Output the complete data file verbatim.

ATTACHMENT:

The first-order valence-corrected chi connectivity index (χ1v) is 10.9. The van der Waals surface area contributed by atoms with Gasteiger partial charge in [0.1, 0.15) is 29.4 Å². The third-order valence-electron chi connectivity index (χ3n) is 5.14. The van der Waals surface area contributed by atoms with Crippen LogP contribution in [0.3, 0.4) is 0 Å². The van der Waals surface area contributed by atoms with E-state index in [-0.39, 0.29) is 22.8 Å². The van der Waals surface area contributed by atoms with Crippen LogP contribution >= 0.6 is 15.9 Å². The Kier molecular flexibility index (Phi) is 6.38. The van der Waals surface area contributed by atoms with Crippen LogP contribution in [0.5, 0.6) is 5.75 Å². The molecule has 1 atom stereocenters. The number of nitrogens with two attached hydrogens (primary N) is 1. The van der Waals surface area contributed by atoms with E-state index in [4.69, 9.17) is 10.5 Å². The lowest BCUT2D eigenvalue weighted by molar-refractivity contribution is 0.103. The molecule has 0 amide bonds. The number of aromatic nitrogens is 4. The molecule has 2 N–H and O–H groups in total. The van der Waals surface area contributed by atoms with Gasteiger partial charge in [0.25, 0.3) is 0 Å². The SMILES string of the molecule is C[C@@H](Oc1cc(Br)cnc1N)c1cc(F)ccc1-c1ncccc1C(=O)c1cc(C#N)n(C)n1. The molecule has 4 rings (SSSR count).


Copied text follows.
The first-order valence-corrected chi connectivity index (χ1v) is 10.9. The van der Waals surface area contributed by atoms with Gasteiger partial charge in [0.1, 0.15) is 29.4 Å². The third-order valence-electron chi connectivity index (χ3n) is 5.14. The van der Waals surface area contributed by atoms with Crippen LogP contribution in [0.3, 0.4) is 0 Å². The van der Waals surface area contributed by atoms with E-state index in [-0.39, 0.29) is 22.8 Å². The van der Waals surface area contributed by atoms with Crippen LogP contribution >= 0.6 is 15.9 Å². The Kier molecular flexibility index (Phi) is 6.38. The van der Waals surface area contributed by atoms with Crippen LogP contribution in [0.5, 0.6) is 5.75 Å². The molecule has 1 atom stereocenters. The number of nitrogens with two attached hydrogens (primary N) is 1. The van der Waals surface area contributed by atoms with E-state index in [4.69, 9.17) is 10.5 Å². The lowest BCUT2D eigenvalue weighted by molar-refractivity contribution is 0.103. The molecule has 0 amide bonds. The number of aromatic nitrogens is 4. The molecule has 2 N–H and O–H groups in total. The van der Waals surface area contributed by atoms with Gasteiger partial charge in [0.25, 0.3) is 0 Å². The SMILES string of the molecule is C[C@@H](Oc1cc(Br)cnc1N)c1cc(F)ccc1-c1ncccc1C(=O)c1cc(C#N)n(C)n1. The molecule has 4 rings (SSSR count).